Authors: Välimäki, Vesa
Authors: Xambó, Anna; Martín, Sara R.; Roma, Gerard
Authors:Ren, Shihong; Letz, Stéphane; Orlarey, Yann; Michon, Romain; Fober, Dominique; Buffa, Michel; Lebrun, Jerome
Affiliation:GRAME, 11 cours de Verdun LYON, FRANCE; Université Côte d’Azur, CNRS, INRIA, FRANCE
The development and porting of virtual instruments or audio effects on the Web is a hot topic. Several initiatives are emerging, from industry-driven ones (e.g., Propellerhead Rack Extension running on the Web1) to more community-based open-source projects . Most of them aim at adapting existing code bases (usually developed in native languages like C/C++) as well as facilitating the use of existing audio Digital Signal Processing (DSP) languages and platforms. Our two teams previously presented an open format for WebAudio Plugins coined WAP . It aims at (i) improving the interoperability of audio/MIDI plugins developed using pure Web APIs, (ii) porting existing native code bases, or (iii) using Domain Specific Languages (DSL). In this paper, we present a solution based around FAUST DSL, its Web-based editor, and the integration of a plugin GUI editor allowing us to directly test, generate, and deploy WAP plugins. We also evoke our collaborative work: one team hatching and improving FAUST, the other working on the recreation of tube guitar amplifiers and pedalboards within Web browsers. So as to fully illustrate the FAUST online framework, a case study is detailed with complete workflow, from the FAUST DSP source code written and tested in a fully functional online editor to a self-contained plugin running in a separate host application.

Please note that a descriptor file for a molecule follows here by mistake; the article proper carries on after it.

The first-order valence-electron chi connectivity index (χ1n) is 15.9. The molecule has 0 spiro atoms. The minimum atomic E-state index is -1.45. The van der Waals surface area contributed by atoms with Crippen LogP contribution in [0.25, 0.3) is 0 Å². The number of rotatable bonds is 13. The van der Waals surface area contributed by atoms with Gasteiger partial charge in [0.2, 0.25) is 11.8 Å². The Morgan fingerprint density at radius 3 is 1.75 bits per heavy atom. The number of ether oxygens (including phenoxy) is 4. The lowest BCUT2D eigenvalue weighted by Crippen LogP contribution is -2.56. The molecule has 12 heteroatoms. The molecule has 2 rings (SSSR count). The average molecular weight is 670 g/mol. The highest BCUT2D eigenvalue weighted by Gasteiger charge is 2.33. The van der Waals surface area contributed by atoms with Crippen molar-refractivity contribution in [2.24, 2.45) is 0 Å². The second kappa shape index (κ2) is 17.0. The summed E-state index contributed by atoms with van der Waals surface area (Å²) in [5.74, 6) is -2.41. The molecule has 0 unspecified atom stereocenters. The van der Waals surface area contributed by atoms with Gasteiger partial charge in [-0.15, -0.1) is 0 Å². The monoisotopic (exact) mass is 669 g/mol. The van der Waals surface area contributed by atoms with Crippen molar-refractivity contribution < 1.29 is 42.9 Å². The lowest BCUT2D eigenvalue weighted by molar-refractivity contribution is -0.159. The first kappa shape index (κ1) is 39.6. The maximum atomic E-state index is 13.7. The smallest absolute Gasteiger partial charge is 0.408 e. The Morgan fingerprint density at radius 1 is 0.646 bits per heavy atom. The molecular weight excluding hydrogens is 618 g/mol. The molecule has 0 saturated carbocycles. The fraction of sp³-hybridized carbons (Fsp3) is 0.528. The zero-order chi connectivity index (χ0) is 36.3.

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Affiliation:CICM/musidance EA1572, Université Paris 8 STMS Ircam-CNRS-Sorbonne Universite, Paris, France
This paper presents soundworks, a framework dedicated to prototyping and developing distributed multimedia applications using Web technologies. Since its first release in 2015, the framework has been used in numerous artistic and research projects such as concerts, installations, workshops, teaching, and experimental setups. We first present how this diversity of contexts and objectives permitted us to identify a set of patterns able to support recurring needs of expert users in exploratory tasks. We then detail new developments that have been achieved to provide better support to these patterns. More particularly, we describe the novel distributed state management system dedicated to simplifying the implementation of remote control and monitoring interfaces and the plug-in system implemented to improve the extensibility of the framework and foster composition of dedicated functionalities. We believe that these new developments can provide a solid ground for further research and artistic practices in the area of distributed music systems. The soundworks framework is open source and released under BSD-3-Clause license.
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Authors:Xambó, Anna; Støckert, Robin; Jensenius, Alexander Refsum; Saue, Sigurd
Affiliation:Music, Technology and Innovation - Institute for Sonic Creativity (MTI2), De Montfort University, Leicester, UK; Department of Music, Norwegian University of Science and Technology, Trondheim, Norway; RITMO, Department of Musicology, University of Oslo, Oslo, Norway
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Authors:Kritsis, Kosmas; Garoufis, Christos; Zlatintsi, Athanasia; Bouillon, Manuel; Acosta, Carlos; Martín-Albo, Daniel; Piechaud, Robert; Marago, Petross; Katsouros, Vassilis